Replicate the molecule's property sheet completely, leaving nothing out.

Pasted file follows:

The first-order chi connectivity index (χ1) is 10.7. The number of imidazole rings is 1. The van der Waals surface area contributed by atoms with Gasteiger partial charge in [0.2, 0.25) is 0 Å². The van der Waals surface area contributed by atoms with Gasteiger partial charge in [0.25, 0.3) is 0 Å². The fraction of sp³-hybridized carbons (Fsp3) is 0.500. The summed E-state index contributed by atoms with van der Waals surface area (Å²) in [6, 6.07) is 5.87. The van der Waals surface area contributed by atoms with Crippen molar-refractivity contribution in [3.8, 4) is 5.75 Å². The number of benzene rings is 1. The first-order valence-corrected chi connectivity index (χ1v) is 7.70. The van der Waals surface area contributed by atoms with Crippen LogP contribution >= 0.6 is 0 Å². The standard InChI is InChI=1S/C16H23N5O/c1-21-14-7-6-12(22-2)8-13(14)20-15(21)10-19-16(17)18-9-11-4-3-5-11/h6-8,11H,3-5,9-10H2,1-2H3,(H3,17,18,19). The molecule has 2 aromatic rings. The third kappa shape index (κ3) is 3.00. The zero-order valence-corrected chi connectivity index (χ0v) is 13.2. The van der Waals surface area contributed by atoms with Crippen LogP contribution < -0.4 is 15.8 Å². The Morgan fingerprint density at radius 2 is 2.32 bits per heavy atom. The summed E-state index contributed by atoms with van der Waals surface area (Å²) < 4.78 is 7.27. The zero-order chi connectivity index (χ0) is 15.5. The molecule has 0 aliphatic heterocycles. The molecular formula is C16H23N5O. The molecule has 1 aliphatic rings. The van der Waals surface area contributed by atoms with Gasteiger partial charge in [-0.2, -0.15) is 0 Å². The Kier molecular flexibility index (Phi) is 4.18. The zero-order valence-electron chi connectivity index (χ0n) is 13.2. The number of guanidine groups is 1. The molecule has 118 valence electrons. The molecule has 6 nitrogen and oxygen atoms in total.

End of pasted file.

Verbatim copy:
The first-order chi connectivity index (χ1) is 10.7. The number of imidazole rings is 1. The van der Waals surface area contributed by atoms with Gasteiger partial charge in [0.2, 0.25) is 0 Å². The van der Waals surface area contributed by atoms with Gasteiger partial charge in [0.25, 0.3) is 0 Å². The fraction of sp³-hybridized carbons (Fsp3) is 0.500. The summed E-state index contributed by atoms with van der Waals surface area (Å²) in [6, 6.07) is 5.87. The van der Waals surface area contributed by atoms with Crippen molar-refractivity contribution in [3.8, 4) is 5.75 Å². The number of benzene rings is 1. The first-order valence-corrected chi connectivity index (χ1v) is 7.70. The van der Waals surface area contributed by atoms with Crippen LogP contribution >= 0.6 is 0 Å². The standard InChI is InChI=1S/C16H23N5O/c1-21-14-7-6-12(22-2)8-13(14)20-15(21)10-19-16(17)18-9-11-4-3-5-11/h6-8,11H,3-5,9-10H2,1-2H3,(H3,17,18,19). The molecule has 2 aromatic rings. The third kappa shape index (κ3) is 3.00. The zero-order valence-corrected chi connectivity index (χ0v) is 13.2. The van der Waals surface area contributed by atoms with Crippen LogP contribution < -0.4 is 15.8 Å². The Morgan fingerprint density at radius 2 is 2.32 bits per heavy atom. The summed E-state index contributed by atoms with van der Waals surface area (Å²) < 4.78 is 7.27. The zero-order chi connectivity index (χ0) is 15.5. The molecule has 0 aliphatic heterocycles. The molecular formula is C16H23N5O. The molecule has 1 aliphatic rings. The van der Waals surface area contributed by atoms with Gasteiger partial charge in [-0.2, -0.15) is 0 Å². The Kier molecular flexibility index (Phi) is 4.18. The zero-order valence-electron chi connectivity index (χ0n) is 13.2. The number of guanidine groups is 1. The molecule has 118 valence electrons. The molecule has 6 nitrogen and oxygen atoms in total.